Then do as before - window select the new shell piece, cut to clipboard, delete the rest of the sphere, paste clipboard in place, and remake into a component.


#4

You are awesome! Exactly what I was hoping for and a very quick reply. Thank you!


#5

That makes sense. I will give it a go and see what I get. Thanks again for your help!


#6

Not at computer, but another thought.

Does the inside need to be spherical? If you don’t need to assemble it round a sphere, you could make the inside a flat Pentagon at any ‘radius’ from the centre.


#7

Yeah, the inside has to be spherical as the project is dependent on gluing panels to another thin shelled sphere.

I was just thinking of something else that may be an issue. Since the original design had it where the panels shared the same side walls, I might need to take this into account and make the panel slightly smaller before I print as it might make it where the panels don’t fit together into a perfect sphere. Does this make sense or am I seeing something that isn’t a problem?


#8

It depends on how accurately your printing process works. If it makes everything slightly oversize, for example by half the size of the print nozzle (if it’s an extruder), then you might need to allow for that. But try without first.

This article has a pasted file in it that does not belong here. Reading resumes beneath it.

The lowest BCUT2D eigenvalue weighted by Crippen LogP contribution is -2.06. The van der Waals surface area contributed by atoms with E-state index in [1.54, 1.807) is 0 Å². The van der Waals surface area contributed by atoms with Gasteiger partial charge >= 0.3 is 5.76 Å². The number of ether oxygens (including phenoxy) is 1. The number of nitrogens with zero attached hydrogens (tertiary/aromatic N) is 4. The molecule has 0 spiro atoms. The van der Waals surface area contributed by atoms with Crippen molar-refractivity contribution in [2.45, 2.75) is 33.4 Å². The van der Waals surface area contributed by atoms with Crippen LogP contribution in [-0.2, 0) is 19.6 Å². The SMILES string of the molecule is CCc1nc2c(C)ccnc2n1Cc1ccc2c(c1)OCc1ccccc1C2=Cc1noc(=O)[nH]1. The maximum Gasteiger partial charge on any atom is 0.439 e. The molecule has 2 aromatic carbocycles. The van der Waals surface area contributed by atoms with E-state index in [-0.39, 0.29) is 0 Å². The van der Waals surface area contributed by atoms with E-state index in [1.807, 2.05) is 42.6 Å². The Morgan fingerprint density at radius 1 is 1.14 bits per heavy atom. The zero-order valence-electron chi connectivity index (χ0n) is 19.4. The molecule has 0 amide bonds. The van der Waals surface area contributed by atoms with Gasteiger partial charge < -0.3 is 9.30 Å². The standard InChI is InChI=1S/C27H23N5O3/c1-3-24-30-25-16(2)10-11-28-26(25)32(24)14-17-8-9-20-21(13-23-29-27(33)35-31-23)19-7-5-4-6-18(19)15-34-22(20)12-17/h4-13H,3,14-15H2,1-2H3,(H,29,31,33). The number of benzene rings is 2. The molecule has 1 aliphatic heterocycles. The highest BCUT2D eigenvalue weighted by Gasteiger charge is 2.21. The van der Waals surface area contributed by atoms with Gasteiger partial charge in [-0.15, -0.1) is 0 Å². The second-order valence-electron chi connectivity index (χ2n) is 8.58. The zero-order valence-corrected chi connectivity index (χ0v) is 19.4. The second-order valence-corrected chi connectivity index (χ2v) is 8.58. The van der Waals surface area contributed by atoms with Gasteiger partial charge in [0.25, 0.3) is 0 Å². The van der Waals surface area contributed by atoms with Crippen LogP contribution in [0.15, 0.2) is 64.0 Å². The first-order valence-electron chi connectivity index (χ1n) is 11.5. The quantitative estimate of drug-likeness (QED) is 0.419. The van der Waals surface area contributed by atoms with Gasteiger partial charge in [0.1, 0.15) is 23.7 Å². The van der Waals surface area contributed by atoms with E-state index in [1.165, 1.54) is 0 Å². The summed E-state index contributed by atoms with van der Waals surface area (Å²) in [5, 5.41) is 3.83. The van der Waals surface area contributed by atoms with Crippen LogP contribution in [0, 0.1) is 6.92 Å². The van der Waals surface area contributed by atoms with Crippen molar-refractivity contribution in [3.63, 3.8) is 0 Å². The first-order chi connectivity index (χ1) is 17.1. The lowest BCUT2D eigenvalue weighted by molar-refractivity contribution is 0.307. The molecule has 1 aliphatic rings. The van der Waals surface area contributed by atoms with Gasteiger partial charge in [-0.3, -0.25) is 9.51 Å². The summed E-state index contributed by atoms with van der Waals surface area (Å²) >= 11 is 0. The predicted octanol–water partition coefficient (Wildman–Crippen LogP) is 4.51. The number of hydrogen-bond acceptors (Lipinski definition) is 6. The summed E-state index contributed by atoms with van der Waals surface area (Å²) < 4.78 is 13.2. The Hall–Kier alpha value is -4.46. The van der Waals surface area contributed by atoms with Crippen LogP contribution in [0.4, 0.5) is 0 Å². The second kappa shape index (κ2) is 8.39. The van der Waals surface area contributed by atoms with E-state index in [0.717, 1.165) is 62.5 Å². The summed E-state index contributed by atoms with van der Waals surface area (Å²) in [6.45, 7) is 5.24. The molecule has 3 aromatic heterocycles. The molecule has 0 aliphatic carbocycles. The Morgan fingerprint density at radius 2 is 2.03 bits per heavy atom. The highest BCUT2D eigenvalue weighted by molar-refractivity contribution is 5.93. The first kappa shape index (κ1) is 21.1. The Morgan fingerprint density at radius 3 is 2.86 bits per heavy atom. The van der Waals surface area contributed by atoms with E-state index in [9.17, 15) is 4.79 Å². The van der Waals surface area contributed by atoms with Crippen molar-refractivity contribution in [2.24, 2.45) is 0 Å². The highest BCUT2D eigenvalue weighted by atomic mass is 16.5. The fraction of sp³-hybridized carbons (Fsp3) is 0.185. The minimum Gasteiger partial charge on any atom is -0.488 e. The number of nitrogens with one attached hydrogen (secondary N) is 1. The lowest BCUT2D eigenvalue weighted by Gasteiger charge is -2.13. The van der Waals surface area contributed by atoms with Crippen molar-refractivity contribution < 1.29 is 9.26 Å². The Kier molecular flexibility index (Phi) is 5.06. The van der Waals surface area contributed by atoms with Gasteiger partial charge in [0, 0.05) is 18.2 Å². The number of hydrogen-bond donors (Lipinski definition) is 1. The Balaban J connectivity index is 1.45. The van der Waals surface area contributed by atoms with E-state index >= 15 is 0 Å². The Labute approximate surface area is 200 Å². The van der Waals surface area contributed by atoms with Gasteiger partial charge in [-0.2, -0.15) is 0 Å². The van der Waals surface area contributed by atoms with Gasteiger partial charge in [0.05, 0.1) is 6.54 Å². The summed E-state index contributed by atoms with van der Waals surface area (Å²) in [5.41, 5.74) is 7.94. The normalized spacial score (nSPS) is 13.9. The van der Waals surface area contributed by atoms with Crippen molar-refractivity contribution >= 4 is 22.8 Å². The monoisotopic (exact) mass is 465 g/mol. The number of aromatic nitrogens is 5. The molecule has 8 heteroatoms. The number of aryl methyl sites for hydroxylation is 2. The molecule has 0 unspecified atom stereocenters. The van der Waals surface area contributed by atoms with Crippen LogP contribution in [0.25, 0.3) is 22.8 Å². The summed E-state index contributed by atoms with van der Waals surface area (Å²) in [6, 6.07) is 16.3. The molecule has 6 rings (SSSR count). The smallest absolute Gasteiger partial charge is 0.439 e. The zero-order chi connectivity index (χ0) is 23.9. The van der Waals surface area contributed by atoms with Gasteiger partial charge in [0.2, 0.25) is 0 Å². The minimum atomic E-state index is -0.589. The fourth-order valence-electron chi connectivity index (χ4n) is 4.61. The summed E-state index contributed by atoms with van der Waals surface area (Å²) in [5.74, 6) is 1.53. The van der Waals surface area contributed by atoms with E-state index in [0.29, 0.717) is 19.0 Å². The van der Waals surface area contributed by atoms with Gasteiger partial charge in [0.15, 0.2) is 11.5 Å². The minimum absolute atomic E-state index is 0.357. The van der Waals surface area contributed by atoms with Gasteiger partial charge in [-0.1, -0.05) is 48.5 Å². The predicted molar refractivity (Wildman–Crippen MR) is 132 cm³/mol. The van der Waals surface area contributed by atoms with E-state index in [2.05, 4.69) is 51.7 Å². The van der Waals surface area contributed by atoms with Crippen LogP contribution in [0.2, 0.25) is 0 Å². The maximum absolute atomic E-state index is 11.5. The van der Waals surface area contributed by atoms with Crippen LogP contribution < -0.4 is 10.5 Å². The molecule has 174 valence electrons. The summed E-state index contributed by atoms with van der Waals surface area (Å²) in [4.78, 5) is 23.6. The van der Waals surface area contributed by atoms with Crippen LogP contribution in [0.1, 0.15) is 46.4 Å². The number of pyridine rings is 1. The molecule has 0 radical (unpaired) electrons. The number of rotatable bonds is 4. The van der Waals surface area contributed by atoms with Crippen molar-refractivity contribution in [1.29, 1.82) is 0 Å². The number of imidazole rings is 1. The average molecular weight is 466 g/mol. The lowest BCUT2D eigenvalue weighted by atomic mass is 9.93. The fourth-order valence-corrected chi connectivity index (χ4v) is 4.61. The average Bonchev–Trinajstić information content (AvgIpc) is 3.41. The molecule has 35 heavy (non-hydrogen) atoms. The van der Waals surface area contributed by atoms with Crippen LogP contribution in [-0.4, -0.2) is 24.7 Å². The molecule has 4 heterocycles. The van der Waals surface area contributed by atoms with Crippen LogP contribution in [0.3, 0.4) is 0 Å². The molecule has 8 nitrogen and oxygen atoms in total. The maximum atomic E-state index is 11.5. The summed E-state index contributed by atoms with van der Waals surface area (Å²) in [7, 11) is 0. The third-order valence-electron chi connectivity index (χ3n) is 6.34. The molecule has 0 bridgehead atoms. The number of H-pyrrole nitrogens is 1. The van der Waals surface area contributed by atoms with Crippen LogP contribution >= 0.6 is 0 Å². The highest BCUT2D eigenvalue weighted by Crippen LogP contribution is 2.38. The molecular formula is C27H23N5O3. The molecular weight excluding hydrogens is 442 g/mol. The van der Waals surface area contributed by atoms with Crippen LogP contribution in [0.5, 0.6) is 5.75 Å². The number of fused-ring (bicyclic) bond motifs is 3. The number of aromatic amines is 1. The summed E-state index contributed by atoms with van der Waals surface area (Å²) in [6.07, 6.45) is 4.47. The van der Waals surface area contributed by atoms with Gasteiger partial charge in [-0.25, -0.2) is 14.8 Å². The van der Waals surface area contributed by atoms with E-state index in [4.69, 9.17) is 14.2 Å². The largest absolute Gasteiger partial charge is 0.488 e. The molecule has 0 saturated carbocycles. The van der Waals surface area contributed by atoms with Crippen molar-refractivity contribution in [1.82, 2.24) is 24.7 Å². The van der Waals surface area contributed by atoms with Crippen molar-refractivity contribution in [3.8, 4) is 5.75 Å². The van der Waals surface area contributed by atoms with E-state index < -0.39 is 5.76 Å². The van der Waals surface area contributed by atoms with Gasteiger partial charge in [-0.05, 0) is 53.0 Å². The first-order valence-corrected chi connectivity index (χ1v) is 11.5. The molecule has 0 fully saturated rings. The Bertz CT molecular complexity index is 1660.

Have just worked out how to scale the radius.

Draw a pentagon round the inner points (five lines, to make a pentagonal face).

Draw two diagonals, to find a pentagon centre point.

Draw a line from the centre point to the component origin at the centre of the sphere.

Delete the pentagon and diagonals.

Change axes so the red axis is along the radial line from centre to origin.

Mirror (TIG Mirror plugin) the inner face about the central blue/green plane.

Then select both the original inner face, and the newly mirrored face, and Scale about centre to change the radius.

Delete the extra lines and face when done.

Will post GIF animation later.


#9

OK, I think I understand what you explained. The GIF will be really helpful. Thanks!


#10

I think there’s a small glitch in this but it shows the principle. There shouldn’t be an extra line on the ‘top edge’ face. Probably selected a little more than the inner face to mirror - maybe one of the radial lines.


#11

Very cool! nice solution! Thanks again for all your help!


#12